Busting Myths: Millennials have No Loyalty in the Workplace

Coaching Millennials, Millennial Research, Recruiting and Hiring Millennials Tags: , , ,

If you hire a Millennial, you can’t expect them to stay around long. At least, that’s what most employers think when they hire people who are in the early years of their career.

But it turns out that Millennials do not “job hop” any more than young people of previous generations. To the extent that they do “hop”, it is more about the younger employees’ search for their professional strengths, interests, and career paths, according to a study by the Bureau of Labor Statistics.

If you want your best Millennial employees to stick around, you need to understand that for Millennials, loyalty is a two-way street. If an employer is not investing in Millennials’ professional development and satisfaction, there’s a good chance they’ll say, “Adios, amigos.”

According to a survey done by Deloitte earlier this year, 44 percent of Millennials say, if given the choice, they would like to leave their current employers in the next two years — particularly if “there is a perceived lack of leadership-skill development.” More than six in 10 Millennials (63 percent) say their “leadership skills are not being fully developed” at work.

Other reasons for lack of loyalty in the workplace for Millennials are “feelings of being overlooked, compounded by larger issues around work/life balance, the desire for flexibility, and a conflict of values.”

How to Ensure Millennial Employee Loyalty

Fortunately as an employer, you can do things to ensure Millennial loyalty.

Companies should capitalize on aligning company values to the personal values of their top Millennial employees. More than 80 percent of Millennials who plan to stay with their company for at least another 5 years believe their personal values are shared by the organizations they work for, according to Deloitte. This is a strong indication that Millennials choose to work for and stay with employers whose values reflect their own.

Millennials would prioritize the sense of purpose around people rather than growth or profit maximization. This is one of the reasons that the three top fields for Millennials are education, environment and healthcare, research shows.

In broad terms, Millennials’ personal goals are more traditional. They seek a good work/life balance, they want to own their own homes, and they strive for financial security that allows them to save enough money for a comfortable retirement. The ambition to make positive contributions to their organizations’ success and/or to the world in general also rate highly. As an employer, assisting Millennial employees in reaching some of these goals can help engender loyalty.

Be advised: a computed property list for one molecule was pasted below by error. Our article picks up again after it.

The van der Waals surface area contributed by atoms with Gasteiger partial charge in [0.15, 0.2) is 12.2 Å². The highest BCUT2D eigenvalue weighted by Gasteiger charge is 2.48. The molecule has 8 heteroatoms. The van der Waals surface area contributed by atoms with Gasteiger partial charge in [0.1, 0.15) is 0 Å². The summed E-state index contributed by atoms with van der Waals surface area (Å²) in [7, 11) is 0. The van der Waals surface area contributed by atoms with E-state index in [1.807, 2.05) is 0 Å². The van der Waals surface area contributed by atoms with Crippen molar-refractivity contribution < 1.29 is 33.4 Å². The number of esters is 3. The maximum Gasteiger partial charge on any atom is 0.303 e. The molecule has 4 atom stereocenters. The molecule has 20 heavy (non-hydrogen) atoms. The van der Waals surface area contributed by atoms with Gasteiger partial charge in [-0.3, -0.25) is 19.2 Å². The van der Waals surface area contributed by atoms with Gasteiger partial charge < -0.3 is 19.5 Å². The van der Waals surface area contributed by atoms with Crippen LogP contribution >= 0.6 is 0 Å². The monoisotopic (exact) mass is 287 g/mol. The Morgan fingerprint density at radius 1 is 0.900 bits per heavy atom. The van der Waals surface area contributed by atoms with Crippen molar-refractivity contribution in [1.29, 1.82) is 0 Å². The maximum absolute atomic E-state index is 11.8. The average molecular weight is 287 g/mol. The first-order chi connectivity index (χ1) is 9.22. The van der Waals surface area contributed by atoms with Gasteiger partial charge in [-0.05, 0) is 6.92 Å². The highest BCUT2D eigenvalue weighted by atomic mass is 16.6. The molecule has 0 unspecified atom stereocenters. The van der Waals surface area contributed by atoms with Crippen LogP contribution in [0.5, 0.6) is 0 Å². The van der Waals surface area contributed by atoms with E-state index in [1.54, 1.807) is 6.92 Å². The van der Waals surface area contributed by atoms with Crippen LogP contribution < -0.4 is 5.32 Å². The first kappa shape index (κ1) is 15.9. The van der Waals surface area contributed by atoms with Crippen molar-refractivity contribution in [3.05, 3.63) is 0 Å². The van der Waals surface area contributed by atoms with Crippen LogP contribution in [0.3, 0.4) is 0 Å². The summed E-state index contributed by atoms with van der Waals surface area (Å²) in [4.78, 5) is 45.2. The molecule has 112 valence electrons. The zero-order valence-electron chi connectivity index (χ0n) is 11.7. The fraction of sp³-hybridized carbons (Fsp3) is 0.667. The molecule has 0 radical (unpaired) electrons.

The companies that are successfully keeping turnover down and instilling a long-lasting sense of loyalty in their Millennial employees seem to have common themes:

  • Identifying, understanding, and aligning with Millennials’ values
  • Supporting Millennials’ ambitions and professional development
  • Having a mentor

The Deloitte survey shows that loyalty to an employer is driven by understanding and support of Millennials’ career and life ambitions, as well as providing opportunities to progress and become leaders. Having a mentor is incredibly powerful in this regard. Those intending to stay with their organization for more than five years are twice as likely to have a mentor (68 percent) than not (32 percent).

Like all generations, pay and financial benefits drive Millennials’ choice of organization more than anything else.

“But when salary or other financial benefits are removed from the equation, work/life balance and opportunities to progress or take on leadership roles stand out. Those factors are followed by flexible working arrangements, deriving a sense of meaning, and training programs that support professional development. An employer that can offer these is likely to be more successful than its rivals in securing the talents of the Millennial generation.”

Every incoming generation changes the shape of a workplace. Boomers brought long-hours and an almost devotional approach to work. GenXers brought work-life balance. Now Millennials are making their own footprint — a flexible, purpose-driven workplace that has lots of professional development opportunities.

 

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